Halestorm have put in the hard yards of touring the UK for over a decade to become a major draw in their own right. This love affair with the country was demonstrated when, in spite of pulling the rest of their European tour owing to Covid restrictions they kept the extensive UK leg, becoming one of the few American bands still to have crossed the pond since the pandemic.
Tickets sold like hot cakes for the London show at Shepherds Bush Empire given that their last two London headlines had been at the significantly larger Brixton Academy and Alexandra Palace. The format of the shows was ‘An Evening with’, with one acoustic and one more conventionally electric set.
In doing so they followed in the footsteps of Black Stone Cherry, with whom they have much in common in terms of work ethic and musical style, when they played here in similar fashion a few years back. As on that occasion the stalls looked uncomfortably crowded and though I usually prefer to be in the thick of the action made a wise decision to buy in the seated balconies.
The first set began with frontwoman Lzzy Hale taking to the stage in pigtails and nineties indie girl style of dress and boots, with only a piano for company and as she belted out ‘Break In’, ‘Dear Daughter’, and an altogether shorter ‘Raise Your Horns’ in raw and confessional fashion I was drawing unlikely comparisons with Beth Hart. She also made a touching speech about the support and encouragement her parents had given her and drummer brother Arejay in following their youthful dreams.
Hirsute guitarist Joe Hottinger then joined her for first album ballad ‘Familiar Taste of Poison’ with the rest of the band (completed by stylishly low-key bassist Josh Smith) coming in halfway through. One of Lzzy’s signature songs in ‘Ms Hyde’ had people punching the air despite the acoustic fashion. Nevertheless opinion was more divided as Arejay reeled off a series of so-bad-they’re-good one liners in rapid fire fashion familiar to us fans of Tim Vine, except these ‘dad jokes’ were told by a Pennsylvania punk rather than a Surrey public schoolboy.
The band have been well known over the years for an eclectic range of covers and though their own material takes precedence these days, they have apparently been playing a cover associated with the home city on each night of the tour. In this case The Clash’s ‘Should I Stay or Should I Go’ went down well, while though I was surprised they did not save ‘Apocalyptic’ and ‘I Like it Heavy’ for the main set, in reality there was not too much difference in a semi plugged in format with only electric guitars missing.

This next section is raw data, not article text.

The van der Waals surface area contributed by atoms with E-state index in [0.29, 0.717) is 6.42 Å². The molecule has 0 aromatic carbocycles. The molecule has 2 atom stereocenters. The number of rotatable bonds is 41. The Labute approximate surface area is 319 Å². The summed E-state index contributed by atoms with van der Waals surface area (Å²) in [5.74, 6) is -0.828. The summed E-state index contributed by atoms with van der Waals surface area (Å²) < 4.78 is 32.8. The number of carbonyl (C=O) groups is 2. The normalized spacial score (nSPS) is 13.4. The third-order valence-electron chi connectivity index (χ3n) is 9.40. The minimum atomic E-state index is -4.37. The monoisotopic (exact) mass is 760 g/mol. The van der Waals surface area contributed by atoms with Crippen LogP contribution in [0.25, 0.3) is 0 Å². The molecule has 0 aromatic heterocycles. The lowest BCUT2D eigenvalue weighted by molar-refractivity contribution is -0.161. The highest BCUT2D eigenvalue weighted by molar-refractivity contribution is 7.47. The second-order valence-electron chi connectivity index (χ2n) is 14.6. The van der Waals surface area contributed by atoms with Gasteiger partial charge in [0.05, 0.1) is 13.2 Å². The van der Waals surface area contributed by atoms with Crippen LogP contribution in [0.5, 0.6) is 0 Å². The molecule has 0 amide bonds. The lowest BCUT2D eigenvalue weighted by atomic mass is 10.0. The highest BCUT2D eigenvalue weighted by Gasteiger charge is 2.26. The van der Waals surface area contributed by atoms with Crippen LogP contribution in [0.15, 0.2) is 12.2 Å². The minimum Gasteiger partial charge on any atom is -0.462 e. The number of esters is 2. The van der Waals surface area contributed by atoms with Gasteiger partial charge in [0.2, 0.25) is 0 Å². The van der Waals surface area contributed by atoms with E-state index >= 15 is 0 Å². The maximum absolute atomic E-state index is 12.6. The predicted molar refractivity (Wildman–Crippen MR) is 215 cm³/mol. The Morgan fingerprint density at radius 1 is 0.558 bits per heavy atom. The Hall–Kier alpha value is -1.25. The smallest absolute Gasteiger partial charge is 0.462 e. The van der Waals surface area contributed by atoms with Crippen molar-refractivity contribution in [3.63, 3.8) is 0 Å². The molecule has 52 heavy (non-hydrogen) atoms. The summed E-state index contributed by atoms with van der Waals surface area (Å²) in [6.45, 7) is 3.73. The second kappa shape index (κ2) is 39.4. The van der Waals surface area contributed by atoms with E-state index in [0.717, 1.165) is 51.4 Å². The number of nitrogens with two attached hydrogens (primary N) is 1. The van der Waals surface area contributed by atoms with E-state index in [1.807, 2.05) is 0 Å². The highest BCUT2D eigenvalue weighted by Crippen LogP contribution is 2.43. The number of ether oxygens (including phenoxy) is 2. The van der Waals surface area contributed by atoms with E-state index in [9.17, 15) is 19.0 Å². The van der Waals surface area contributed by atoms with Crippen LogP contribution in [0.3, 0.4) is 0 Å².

After the interval they returned with Lzzy in more familiar black leather and a stage and lighting show worthy of larger venues. They opened with one of the songs they released in the pandemic ahead of their new album – ‘Back From The Dead’ which continued in the heavier direction they have been going in.
Though the promotional blurb for the tour that they would be playing deep cuts and fan favourites was a little exaggerated, ‘Rock Show’ nevertheless made a welcome return to the set as did the old set closer ‘I Get Off’ from the first album with again much air punching to the chorus.
‘I Am The Fire’ saw both Lzzy and Joe donning 12 string guitars for a powerful anthem while ‘Amen’ took the set to new heights of excellence both with the audience participation then turning into a lengthy jam with Joe let off the leash and he and Lzzy trading guitar solos.
‘Do Not Disturb’, and later ‘Uncomfortable’- with a riff reminding me of Queen’s ‘Stone Cold Crazy’ – showed their more recent heavier direction but I baulked at another new one in ‘Bombshell’ which was too brutally metallic for my tastes.
After Arejay’s drum solo – those baseball bats used for drumsticks still raise a smile though by rights we should be tired of them by now – ‘Freak Like Me’ had the crowd bouncing , none more so than a girl a couple of rows in front of me with her parents who could not have been more than eight or nine years old, then another new song in ‘Steeple’ showed both sides of Halestorm at their best – uncompromisingly heavy and yet its ‘this is my church, you are my people’ lyric tailor-made for crowd participation- before the set came to an end rather abruptly.
The encore kicked off with end of tour festivities to thank departing staff and celebrate crew members birthdays prior to ‘Here’s To Us’ seeing beer cans and devil horns waved, before its aggressive ‘Slave To The Grind’-like intro reminded me I had momentarily forgotten about ‘Love Bites (‘So Do I’), followed by another heavy moment in ‘Black Vultures’.
As has been the case on recent tours, ‘I Miss The Misery’ was the set closer, introduced by a big scream from Lzzy. Another great anthem has gradually transformed into a big set piece, now weighing in at 12 minutes, with an epic solo from Joe building the foundation for an extended outro with the band pulling poses and engaging the audience.
It was a fitting end to a special gig, in which the generous length of the twin setlists allowed Halestorm to show their many sides and cement the unique bond they seem to have with their UK fans.
Review and Photos by Andy Nathan
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Power Plays w/c 13 June 2022 (Mon-Fri)
IVORY SKIES – Bring Me Up (indie)
HONG FAUX Feign Death To Stay Alive (Golden Robot Records)
OVERLAPS Mind Over Matter (indie)
SOLE SYNDICATE – Brave Enough (Scarlet Records)
DAVID PAICH Spirit Of The Moonrise (Mascot)
JAILBIRDS The River (indie)
NOUVEAU ARCADE Die On Me Now (FiXT)
Featured Albums w/c 13 June (Mon-Fri)
09:00-12:00 DEF LEPPARD Diamond Star Halos (BMG)
12:00-13:00 LONERIDER Sundown (Escape Music)
14:00-16:00 VANDERWOLF 12 Little Killers (Vandermax Music)
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